This is what I experience.

This is what you see. 

 

John and his wife Pam, retired educators, are Northfield residents.
 4. Nancy Braker, 317 Winona Street

This garden is a mix of native and edible plants. While the prairie garden in the boulevard is the most obvious and striking part of the garden, there are also 20 types of native trees and shrubs. The edible portions of the landscape include a variety of fruit trees as well as three raised vegetable beds. The prairie garden, which represents what the landscape in Northfield was prior to European settlement, has been under development for eight years. Nancy and her family love observing the many native bees and butterflies that utilize the season-long blooms while the dried stalks and seeds of the native grasses and flowers provide food and habitat for the overwintering birds.

4. Anna Chance:

I am a fiddle player and silk painter living in Northfield. I host silk painting workshops and classes at my studio space in downtown Faribault at The Upper East Side Gallery. I tell my students, “You can paint with one hand at a time, or two, as long as you are dancing!” I perform live art silk dance painting at various music festivals in the summer and also perform dancing with levitating sticks.

 5. Sharon Jackson and Andy Howe, Northfield Inn B & B, 203 Maple Street

This property went through a major construction and remodel in 2016. The yard was destroyed, so the owners thought the original gardens were also. They redesigned the gardens, planting new plants in spring 2017. To their surprise, many of the plants they thought were destroyed sprouted up. That speaks to the talent of the previous owner. The gardens now have a mixture of old and new. The garden is designed as a walking garden with areas to sit with a friend, to read, or just to enjoy the surroundings. The gardens include 40 hydrangea bushes, three hosta gardens, irises, phlox, native grasses, and much more. 

5. Kate Douglas:  

It is very difficult to put my art into one specific category. I love drawing and have worked with figures most of my life. I am intrigued with showing expression, gesture, and mood with minimal lines and colors. I love all drawing and painting that includes nature, people, abstractions and more. My work incorporates many techniques and media. Most recently, I have been making multi-media compositions incorporating printmaking, acrylic paint, and collage. As long as I am curious, my art is ever-changing.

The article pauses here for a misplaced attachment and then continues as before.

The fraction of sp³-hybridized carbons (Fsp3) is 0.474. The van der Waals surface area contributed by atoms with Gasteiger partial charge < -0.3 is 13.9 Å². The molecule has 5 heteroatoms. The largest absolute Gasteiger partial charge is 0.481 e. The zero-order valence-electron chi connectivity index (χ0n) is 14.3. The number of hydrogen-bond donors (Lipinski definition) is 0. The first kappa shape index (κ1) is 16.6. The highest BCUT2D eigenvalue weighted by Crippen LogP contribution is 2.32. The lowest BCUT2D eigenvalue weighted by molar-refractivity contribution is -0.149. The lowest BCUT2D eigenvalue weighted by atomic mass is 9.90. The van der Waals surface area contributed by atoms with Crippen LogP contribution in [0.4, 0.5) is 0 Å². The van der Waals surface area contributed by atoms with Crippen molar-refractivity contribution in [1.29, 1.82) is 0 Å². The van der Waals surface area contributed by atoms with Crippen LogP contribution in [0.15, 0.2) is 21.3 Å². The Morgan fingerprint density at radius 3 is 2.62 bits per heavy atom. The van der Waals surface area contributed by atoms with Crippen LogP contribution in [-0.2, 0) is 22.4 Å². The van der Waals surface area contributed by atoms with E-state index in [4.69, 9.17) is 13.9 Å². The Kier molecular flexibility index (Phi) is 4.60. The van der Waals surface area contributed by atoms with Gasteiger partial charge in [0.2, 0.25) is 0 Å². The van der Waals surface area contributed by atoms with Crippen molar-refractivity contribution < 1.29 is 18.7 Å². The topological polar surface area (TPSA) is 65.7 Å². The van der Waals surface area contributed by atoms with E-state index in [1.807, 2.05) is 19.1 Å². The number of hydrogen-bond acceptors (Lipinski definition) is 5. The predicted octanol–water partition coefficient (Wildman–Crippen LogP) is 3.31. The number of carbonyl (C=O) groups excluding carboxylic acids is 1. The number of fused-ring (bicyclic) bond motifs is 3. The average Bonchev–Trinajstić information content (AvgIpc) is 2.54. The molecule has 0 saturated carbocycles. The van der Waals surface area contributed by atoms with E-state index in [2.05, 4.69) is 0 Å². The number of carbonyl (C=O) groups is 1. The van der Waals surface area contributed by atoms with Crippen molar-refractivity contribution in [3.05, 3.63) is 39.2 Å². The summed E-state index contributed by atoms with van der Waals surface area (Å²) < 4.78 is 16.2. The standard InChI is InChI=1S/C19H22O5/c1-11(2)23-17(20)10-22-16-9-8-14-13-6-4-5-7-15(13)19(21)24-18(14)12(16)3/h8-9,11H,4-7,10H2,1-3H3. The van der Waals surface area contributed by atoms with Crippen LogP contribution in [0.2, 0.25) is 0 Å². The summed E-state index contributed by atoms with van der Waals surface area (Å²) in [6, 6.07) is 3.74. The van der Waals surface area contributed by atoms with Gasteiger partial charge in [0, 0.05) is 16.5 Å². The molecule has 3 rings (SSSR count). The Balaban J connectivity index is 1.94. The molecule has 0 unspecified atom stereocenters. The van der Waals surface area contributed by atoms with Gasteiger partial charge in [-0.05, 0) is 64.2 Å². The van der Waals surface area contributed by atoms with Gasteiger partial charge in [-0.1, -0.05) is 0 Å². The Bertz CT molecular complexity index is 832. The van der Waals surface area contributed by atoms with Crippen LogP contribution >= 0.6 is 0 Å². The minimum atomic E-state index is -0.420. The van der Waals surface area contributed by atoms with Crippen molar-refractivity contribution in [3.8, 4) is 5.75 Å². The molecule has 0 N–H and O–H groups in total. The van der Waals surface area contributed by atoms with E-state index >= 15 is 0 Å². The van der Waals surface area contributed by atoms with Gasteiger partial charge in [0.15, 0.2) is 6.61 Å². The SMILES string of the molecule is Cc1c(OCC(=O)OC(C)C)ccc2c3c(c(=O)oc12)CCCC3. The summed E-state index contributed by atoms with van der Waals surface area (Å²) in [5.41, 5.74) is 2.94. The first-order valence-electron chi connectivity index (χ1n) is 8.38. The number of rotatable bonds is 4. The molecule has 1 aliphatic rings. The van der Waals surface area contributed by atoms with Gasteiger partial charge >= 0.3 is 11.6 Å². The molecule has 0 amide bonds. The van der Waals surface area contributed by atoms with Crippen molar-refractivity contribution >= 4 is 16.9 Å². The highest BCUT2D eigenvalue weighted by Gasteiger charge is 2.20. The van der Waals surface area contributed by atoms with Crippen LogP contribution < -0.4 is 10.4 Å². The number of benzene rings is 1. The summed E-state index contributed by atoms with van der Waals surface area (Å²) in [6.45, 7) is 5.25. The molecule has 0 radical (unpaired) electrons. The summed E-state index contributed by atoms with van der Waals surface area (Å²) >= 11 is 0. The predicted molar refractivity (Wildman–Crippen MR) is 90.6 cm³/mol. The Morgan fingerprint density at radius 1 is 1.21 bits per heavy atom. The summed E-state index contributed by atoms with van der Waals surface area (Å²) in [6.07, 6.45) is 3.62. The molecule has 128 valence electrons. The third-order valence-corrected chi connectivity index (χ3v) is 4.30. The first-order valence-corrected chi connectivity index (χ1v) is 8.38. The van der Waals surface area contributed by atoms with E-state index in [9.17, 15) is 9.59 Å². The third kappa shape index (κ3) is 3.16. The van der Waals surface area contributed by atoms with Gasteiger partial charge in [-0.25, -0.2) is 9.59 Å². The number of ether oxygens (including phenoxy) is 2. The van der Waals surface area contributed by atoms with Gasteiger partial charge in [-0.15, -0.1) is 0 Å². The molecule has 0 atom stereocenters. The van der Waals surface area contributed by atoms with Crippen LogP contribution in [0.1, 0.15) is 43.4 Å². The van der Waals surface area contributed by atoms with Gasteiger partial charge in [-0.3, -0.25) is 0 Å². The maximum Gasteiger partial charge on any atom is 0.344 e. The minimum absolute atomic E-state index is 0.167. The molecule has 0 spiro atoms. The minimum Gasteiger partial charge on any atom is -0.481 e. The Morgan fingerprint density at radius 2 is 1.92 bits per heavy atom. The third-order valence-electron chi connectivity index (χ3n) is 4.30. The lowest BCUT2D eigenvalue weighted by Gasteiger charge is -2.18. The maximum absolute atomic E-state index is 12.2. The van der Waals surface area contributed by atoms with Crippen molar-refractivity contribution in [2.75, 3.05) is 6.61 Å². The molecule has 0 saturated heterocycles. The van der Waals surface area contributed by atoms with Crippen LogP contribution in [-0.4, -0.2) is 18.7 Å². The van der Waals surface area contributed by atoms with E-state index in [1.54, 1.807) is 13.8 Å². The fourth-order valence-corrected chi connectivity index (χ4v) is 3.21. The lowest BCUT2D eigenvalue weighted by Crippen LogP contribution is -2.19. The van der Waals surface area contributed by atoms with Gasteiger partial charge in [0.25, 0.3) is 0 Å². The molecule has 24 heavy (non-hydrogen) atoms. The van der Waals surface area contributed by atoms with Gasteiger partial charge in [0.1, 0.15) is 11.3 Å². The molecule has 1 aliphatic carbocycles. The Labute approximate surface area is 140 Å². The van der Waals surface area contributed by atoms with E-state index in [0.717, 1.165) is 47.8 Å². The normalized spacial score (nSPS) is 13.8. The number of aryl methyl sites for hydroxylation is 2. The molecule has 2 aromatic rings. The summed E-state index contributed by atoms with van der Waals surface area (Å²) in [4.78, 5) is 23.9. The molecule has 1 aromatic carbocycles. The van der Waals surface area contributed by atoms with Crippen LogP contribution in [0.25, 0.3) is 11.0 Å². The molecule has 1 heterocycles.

6. David Folland Violins, 32232 Canada Avenue

Garden Six is a prairie with walkways through it and trees interspersed throughout. It is about 1/3 of an acre, and the owners have been working on it about 17 years. It is pretty well established on the west side, and also the south side. The gardens in the back, or east side, are a work in progress. The Prairie Restoration Company is supposed to do a burn this spring. As part of the prairie maintenance, this planting is burned every 3 or 4 years. Seeing everything coming up after a burn, as it greens pretty fast, is one of the joys of observing the prairie. With the late spring and the burn, it will be interesting to see what is in bloom in mid-July. Visitors will enjoy all the variety of flowers, grasses, birds, and especially the wide variety of bees.

6. Becky Jokela:

I live on a farm overlooking Sogn Valley near Cannon Falls. I love my surroundings and am inspired by nature and the changing seasons. From expansive vistas to wild flowers carpeting the deep woodland floor, the play of light and shadow, the scent of lilacs in the spring, to the crunch of fall leaves underfoot, the sound of a summer breeze through the trees, to rich winter colors... it is the whole experience that inspires me to paint. Painting outdoors is my favorite approach ~ I’m in the fresh air and can take my easel anywhere. I can hike to a hillside pasture, to a lake or park. Or maybe best of all is when I walk out my door and paint the maple tree or flower garden in my own backyard.
  


Comments